Comment Was this review helpful to you? Yes No Sending feedback...
Thank you for your feedback. If this review is inappropriate, please let us know.
Sorry, we failed to record your vote. Please try again
1 of 1 people found the following review helpful By B. Stewart on April 7, 2006
Format: Paperback
This will, in fact, be a very short review. But, I wanted to write it for one reason. This book has been very interesting for me on a different level. I actually currently work for one of the political figures in the book. However, I am on board following the "Class of 94". To read the excerpts from the book about the election and first year in congress and now looking at my "boss" now, it's an interesting and unique view inside Washington and the process. Always remember these men and women are just like you and me and are trying to do the best they can for our country. Pick this one out for your own VIP pass.
Comment Was this review helpful to you? Yes No Sending feedback...
Thank you for your feedback. If this review is inappropriate, please let us know.
Sorry, we failed to record your vote. Please try again
By Joe Neville on June 5, 2012
Format: Hardcover Verified Purchase
An excellent read and a great insight in to the 94 Congress. The book was in excellent condition and well worth keeping. I will definitely purchase further books from this vendor.
Comment Was this review helpful to you? Yes No Sending feedback...
Thank you for your feedback. If this review is inappropriate, please let us know.
Sorry, we failed to record your vote. Please try again
4 of 11 people found the following review helpful By brainiac jim on July 24, 2002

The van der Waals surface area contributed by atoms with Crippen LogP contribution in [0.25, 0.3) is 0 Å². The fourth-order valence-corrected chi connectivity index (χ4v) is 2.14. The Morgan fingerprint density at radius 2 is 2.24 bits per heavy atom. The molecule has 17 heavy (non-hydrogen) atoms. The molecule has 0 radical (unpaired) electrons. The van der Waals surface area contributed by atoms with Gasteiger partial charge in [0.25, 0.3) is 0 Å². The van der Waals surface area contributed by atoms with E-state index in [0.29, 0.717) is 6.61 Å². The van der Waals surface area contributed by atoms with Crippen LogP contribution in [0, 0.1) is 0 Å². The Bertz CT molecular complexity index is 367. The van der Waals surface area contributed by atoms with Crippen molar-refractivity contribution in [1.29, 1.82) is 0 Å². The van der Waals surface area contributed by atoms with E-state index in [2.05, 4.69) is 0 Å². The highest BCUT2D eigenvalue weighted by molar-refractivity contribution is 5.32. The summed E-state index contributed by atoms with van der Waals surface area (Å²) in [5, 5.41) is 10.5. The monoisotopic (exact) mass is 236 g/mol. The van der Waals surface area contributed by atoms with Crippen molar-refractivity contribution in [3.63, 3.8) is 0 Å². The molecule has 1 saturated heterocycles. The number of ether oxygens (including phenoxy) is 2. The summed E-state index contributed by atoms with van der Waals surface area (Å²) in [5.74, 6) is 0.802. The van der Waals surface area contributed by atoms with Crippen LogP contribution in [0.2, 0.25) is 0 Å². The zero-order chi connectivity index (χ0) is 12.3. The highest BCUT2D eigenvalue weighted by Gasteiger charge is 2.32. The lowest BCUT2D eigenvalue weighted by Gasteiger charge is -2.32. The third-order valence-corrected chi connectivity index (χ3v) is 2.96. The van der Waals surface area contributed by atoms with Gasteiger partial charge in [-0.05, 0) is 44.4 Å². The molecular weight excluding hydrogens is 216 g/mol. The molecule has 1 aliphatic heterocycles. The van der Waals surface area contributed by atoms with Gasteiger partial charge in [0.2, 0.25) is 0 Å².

Format: Paperback
Killian's book only comes alive when she discusses the dirty laundry of the 104th Congress: the finacial infidelities of Enid and Joe Waldholtz, Mark Neumann's self-destructive persuit of a balanced budget (the man was a born accountant, not a politico), Wes Cooley (the Rep who flipped off Sierra Club photographers), and Helen Chenowith of Montana, pro-John Birch Society and a firm believer in the "black helicopters" of militia and UFO lore.
Unfortunately, Killian buys into their talk of being "revolutionaries", a claim supported by the conservative media. In truth, they were all elected on the slimmest margins...and what revolutionaries are elected? The Founding Fathers were not elected, Mao ZeDong wasn't elected; they seized power through armed struggle and built their states accorting to their pet ideologies. The GOP ideology was to make government as pro-corporate and anti-poor as possible and it worked, thanks to the codewords "personal responsability" and "family values." But then conservativism in America has always been "less for thee, more for me." I think a major failing of the book was it's inabiltiy to place the freshmen in a historical context; they are the children of Harry Brown and Ronald Reagan, talking tough to people below Bill Gates' income bracket while lavishing cash at the Pentagon and big business. In the aftermath of Enron, Arthur Anderson, and WorldCom, we need to know how things got so fouled up. Killian's book is a footnote to that story.
1 Comment Was this review helpful to you? Yes No Sending feedback...
Thank you for your feedback. If this review is inappropriate, please let us know.
Sorry, we failed to record your vote. Please try again